Finance leaders of the world’s top economies sought on Friday to bridge differences over how to deal with Russia following its invasion of Ukraine a year ago, as the West stepped up sanctions against Moscow.
U.S. Treasury Secretary Janet Yellen accused Russian officials at the two-day Group of Twenty (G20) meeting in the Indian city of Bengaluru of being “complicit” in war atrocities.
But, underlining the split with those nations which have not joined efforts to isolate the Russian economy, meeting host India avoided mention of the year-old war in inaugural remarks and said the global economy faced a range of other challenges.
“I would urge that your discussions should focus on the most vulnerable citizens of the world,” Prime Minister Narendra Modi said, adding that stability, confidence and growth had to be brought back to the world economy.
Modi cited the aftermath of the COVID pandemic, rising debt levels, disruptions to supply chains and threats to food and energy security as key concerns.
India does not want the bloc to discuss sanctions on Russia and is also pressing to avoid using the word “war” in any communique, G20 officials told Reuters.
But French Finance Minister Bruno Le Maire said there was no way the group could step back from a joint statement agreed at a G20 summit in Bali, Indonesia, last November, which noted that “most members strongly condemned the war in Ukraine”.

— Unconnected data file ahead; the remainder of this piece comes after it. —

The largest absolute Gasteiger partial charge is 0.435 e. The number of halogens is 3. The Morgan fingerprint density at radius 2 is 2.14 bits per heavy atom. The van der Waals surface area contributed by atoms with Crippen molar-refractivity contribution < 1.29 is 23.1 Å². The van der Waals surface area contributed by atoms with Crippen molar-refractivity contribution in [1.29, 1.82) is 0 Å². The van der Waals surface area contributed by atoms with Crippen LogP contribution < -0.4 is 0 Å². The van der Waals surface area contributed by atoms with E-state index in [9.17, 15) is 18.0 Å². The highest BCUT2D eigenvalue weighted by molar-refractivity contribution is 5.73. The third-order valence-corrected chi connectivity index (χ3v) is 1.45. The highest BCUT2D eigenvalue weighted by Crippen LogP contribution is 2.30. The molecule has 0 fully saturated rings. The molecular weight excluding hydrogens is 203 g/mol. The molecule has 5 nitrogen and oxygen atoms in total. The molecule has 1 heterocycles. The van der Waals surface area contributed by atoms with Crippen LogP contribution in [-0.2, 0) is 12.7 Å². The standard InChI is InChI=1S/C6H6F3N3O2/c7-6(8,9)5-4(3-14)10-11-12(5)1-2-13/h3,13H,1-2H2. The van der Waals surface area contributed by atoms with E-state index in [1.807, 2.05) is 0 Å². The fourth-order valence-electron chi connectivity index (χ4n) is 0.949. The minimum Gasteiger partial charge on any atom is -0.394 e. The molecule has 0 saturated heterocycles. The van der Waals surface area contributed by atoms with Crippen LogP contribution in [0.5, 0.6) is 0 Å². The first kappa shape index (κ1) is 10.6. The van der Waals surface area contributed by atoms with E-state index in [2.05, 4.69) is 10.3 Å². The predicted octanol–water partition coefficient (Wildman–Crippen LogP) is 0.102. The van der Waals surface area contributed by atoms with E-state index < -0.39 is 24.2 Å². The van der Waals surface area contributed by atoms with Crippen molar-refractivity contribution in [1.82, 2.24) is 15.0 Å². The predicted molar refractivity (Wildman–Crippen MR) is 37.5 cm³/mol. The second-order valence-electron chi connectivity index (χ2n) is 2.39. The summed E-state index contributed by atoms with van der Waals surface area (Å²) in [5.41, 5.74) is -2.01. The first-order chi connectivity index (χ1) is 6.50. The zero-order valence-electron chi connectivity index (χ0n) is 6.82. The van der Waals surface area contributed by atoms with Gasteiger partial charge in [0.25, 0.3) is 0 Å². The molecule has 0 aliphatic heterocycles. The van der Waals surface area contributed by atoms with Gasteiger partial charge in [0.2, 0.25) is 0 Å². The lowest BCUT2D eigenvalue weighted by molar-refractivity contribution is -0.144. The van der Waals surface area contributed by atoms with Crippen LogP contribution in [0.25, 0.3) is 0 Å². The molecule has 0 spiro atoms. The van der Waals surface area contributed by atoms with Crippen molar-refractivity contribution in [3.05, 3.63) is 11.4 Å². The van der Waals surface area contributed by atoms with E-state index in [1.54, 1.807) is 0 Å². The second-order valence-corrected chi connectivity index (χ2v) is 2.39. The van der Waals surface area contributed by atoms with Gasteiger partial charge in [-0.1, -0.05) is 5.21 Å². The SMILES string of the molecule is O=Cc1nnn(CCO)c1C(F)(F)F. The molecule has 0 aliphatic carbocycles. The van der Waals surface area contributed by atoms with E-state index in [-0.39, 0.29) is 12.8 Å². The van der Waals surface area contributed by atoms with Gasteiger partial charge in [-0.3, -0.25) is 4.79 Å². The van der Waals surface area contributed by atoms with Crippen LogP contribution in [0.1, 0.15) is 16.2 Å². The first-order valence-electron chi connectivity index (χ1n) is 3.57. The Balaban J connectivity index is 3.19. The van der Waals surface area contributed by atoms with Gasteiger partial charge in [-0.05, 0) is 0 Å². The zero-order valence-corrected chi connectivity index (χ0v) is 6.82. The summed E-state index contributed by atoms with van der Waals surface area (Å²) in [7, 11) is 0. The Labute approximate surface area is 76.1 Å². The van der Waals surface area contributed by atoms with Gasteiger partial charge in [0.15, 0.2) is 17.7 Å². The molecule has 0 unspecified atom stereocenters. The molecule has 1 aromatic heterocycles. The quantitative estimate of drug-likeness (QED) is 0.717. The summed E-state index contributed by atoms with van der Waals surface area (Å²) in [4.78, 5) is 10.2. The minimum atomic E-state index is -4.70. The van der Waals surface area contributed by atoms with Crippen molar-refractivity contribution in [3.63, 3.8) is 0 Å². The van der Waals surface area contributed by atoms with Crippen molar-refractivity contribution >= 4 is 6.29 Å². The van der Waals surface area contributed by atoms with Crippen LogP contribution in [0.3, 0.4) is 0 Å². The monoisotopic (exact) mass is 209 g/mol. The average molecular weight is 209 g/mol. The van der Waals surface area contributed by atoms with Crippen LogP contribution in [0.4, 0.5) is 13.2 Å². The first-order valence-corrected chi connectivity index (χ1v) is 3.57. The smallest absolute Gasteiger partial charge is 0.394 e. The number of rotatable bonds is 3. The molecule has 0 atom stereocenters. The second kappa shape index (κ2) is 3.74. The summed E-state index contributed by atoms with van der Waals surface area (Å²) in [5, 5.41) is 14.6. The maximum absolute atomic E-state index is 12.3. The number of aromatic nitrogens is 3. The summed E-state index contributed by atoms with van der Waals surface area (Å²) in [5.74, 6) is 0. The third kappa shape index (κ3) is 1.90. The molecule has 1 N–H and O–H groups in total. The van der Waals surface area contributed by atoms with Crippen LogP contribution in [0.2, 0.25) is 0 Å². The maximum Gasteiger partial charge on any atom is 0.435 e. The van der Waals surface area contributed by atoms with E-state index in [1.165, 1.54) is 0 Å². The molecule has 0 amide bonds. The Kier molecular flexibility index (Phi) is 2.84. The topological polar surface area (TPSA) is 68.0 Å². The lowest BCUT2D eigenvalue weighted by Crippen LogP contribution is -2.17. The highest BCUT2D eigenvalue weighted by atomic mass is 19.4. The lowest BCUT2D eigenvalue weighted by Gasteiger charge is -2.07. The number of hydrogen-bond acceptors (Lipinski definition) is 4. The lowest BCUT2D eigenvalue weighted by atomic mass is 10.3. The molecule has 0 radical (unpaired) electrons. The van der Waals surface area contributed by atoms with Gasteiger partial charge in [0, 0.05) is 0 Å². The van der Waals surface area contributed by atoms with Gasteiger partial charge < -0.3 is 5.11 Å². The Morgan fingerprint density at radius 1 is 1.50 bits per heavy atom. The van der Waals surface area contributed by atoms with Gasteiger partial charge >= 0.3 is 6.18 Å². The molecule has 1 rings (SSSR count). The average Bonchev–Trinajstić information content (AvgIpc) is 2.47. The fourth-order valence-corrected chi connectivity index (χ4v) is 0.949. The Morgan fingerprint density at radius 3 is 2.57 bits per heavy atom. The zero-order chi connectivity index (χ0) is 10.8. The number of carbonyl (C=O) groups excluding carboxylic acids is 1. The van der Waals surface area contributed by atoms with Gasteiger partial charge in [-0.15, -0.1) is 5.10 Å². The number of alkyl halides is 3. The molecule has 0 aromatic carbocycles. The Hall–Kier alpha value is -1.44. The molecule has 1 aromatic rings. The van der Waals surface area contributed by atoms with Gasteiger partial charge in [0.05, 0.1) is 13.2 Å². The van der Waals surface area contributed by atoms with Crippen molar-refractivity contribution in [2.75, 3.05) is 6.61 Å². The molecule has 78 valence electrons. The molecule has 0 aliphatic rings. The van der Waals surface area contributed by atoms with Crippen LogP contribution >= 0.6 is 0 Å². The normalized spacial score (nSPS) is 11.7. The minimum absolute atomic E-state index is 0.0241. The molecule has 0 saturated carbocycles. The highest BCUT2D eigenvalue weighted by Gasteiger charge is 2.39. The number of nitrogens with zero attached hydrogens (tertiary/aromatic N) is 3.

“Either we have the same language or we do not sign on the final communique,” Le Maire told reporters.
Such stand-offs have become increasingly common in the G20, a forum created over 20 years ago in response to past economic crises but which has recently been hobbled by differences between Western nations and others including China and Russia.
Speaking on the first anniversary of the Russian invasion, Yellen urged G20 economies to redouble efforts to support Ukraine and restrict Russia’s capacity to wage war.
“I urge the Russian officials here at the G20 to understand that their continued work for the Kremlin makes them complicit in Putin’s atrocities,” Yellen said in remarks to the meeting.
Canadian Finance Minister Chrystia Freeland also rebuked the Russians personally, according to a Western official familiar with her remarks.
Speaking in Russian, she said: “You are apparatchiks, you are economists – you are not soldiers. But, all the same, you also bear personal responsibility for this criminal war. We know who you are, and we will not forget,” said Freeland, who is of Ukrainian descent.
Russian Finance Minister Anton Siluanov and central bank governor Elvira Nabiullina did not attend, with Moscow represented by deputies. Russia calls its actions in Ukraine a “special military operation”.